Like many of my classmates, I was surprised and disappointed to hear of the recent claims leveled against Professor Charles Bu of the math department by Professor Thomas Cushman of the sociology department. Headlines of allegations of communism and disloyalty seem more at place in a Cold War movie than our bucolic little campus.
To be clear, this article is not meant as a personal attack on either party, nor is it meant to champion or condemn any ideology. It is not meant to elicit apologies forcefully or to shame or victimize any person or group of people. Rather, it is meant to survey student reactions, continue the discussion and hopefully promote the peaceful and respectful coexistence of different opinions.
Some students may be wondering why this developing story has caused the response from Asian and Asian American students that it has. However for many students, myself included, the connection is a very personal one. For many students of Chinese descent, the reason that we are here in the United States in the first place is because our families faced persecution at the hands of the Communist Party.
Thus, statements like the one Cushman released show a monolithic view of Chinese students — that all must fall into the same political category based on ethnicity alone. It is because of this historical and emotional gravitas that many students simply can not see the statements as just flippant charges.
One student I spoke to who asked to remain anonymous noted, “Personally speaking, my parents and their generation have extremely emotional connections to that time period in China, so accusations from someone who never experienced what they [the Communist Party] did is incredibly disrespectful.”
Claire Tam ’15, a political science major, built upon this by adding, “As someone who studies marginalized populations as well as a student of Asian descent, I find Professor Cushman’s remarks to be very triggering. We can see that throughout history the culture of intolerance and distrust has very real consequences.”
This is not just an issue that affects one demographic however. We all should be concerned with the matter at hand. Some students of Asian descent find the prospect that they may be viewed differently by professors on the basis of race unsettling. Most students, however, are worried about the effect of this particular conflict on our community as a whole.
Melodie Ha ’15 noted, “[This] has made Wellesley into a place where people do not feel comfortable or safe anymore. For professors like Bu, it has suddenly become a hostile work environment. Moreover, it is also a hostile environment for some students who want to learn.”
According to another student I interviewed, such confrontational statements made against another member of the community by a professor have made students decrease their faith in professors in general. Another student questioned whether she would have to wonder if she was being viewed differently by professors on the basis of her ethnicity, a prospect that had never occurred to her before but now will always follow her.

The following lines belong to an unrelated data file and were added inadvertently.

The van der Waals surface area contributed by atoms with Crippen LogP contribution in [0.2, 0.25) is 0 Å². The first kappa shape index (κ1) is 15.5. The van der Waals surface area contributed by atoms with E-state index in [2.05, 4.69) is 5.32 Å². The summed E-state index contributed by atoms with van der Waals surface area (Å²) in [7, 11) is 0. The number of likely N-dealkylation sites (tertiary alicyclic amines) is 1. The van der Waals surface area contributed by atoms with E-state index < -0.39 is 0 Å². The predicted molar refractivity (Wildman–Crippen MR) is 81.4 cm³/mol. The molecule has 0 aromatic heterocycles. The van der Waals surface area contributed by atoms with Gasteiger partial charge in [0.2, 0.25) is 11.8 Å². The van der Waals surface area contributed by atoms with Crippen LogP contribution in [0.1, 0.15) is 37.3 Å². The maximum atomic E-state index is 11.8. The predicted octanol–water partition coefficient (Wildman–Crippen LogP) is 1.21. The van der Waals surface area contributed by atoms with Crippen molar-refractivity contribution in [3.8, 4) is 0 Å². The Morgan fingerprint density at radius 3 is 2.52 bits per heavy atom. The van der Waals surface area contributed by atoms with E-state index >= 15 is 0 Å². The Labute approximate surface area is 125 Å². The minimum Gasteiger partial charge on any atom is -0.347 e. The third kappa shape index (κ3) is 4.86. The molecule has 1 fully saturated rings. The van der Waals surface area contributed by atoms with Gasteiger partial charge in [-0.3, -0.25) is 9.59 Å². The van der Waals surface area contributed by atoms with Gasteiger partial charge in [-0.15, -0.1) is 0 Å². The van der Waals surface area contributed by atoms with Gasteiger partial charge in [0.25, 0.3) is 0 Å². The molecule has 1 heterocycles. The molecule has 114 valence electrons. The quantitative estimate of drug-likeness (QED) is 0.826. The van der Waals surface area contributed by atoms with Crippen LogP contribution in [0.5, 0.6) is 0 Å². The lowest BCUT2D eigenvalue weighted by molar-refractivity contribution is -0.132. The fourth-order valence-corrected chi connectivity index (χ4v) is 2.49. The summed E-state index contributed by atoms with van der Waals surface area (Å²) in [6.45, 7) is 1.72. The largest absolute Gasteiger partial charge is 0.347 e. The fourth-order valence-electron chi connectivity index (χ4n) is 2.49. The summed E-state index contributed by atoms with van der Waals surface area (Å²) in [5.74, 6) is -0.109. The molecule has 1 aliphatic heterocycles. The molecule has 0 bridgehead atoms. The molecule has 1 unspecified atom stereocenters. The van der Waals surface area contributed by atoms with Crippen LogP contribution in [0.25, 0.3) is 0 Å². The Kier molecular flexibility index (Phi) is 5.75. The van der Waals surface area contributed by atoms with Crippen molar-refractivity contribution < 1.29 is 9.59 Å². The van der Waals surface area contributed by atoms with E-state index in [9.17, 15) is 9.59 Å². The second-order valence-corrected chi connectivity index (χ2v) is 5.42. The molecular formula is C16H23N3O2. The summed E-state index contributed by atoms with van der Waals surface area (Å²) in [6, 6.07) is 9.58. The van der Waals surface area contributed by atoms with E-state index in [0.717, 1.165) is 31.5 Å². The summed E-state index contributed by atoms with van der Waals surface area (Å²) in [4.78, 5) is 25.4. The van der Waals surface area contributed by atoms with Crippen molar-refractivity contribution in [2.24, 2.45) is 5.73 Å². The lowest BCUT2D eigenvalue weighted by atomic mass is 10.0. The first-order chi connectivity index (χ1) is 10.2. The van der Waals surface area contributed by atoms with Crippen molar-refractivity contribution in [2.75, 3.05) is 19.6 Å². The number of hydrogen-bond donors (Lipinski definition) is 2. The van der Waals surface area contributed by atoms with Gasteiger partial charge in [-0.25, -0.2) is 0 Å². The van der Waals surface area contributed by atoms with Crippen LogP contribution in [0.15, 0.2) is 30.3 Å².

Yet another student noted, “Wellesley isn’t just an academic institution — many of us live on campus, so it doubles as a home. It’s especially harmful that the atmosphere of intolerance occurs here because we have to live in that space.”
If we as students must be “accountable to the community for our actions” under the Honor Code should not all members of the community be as well? The legality of Cushman’s statements is clear; we live in a nation protected by freedom of speech and so he is well within his legal rights to speak as he wishes.
However, statements meant to defame another person or group of people are completely inappropriate in the professional and academic sphere.
Although the statements may not have been intended to be malicious, it is important for us as academic leaders to use our freedom of speech responsibly and in a way that reflects our values of “honor, integrity and respect.” We can only hope that the parties’ eagerly anticipated joint statement can clarify the past few weeks and reaffirm dedication to these core values.
Although an earlier statement released on Monday through College Announcements suggests that perhaps a more positive dialogue is developing, there are still many more conversations that need to be had. The College’s greatest strength is the diversity of our student body and faculty. Wellesley is an institution at which all views and all opinions are equal and valid, a privilege that is unfortunately denied to many in other places in the world.
Condemning others for their beliefs is a blatant violation of this academic sanctity, and we simply can not remain idle. A culture of exclusivity has absolutely no place here at Wellesley. In the words of Ha, “[It] is just unacceptable. If Wellesley expects Chinese people, let alone any minority, to feel safe on this campus, then some serious changes need to be made.”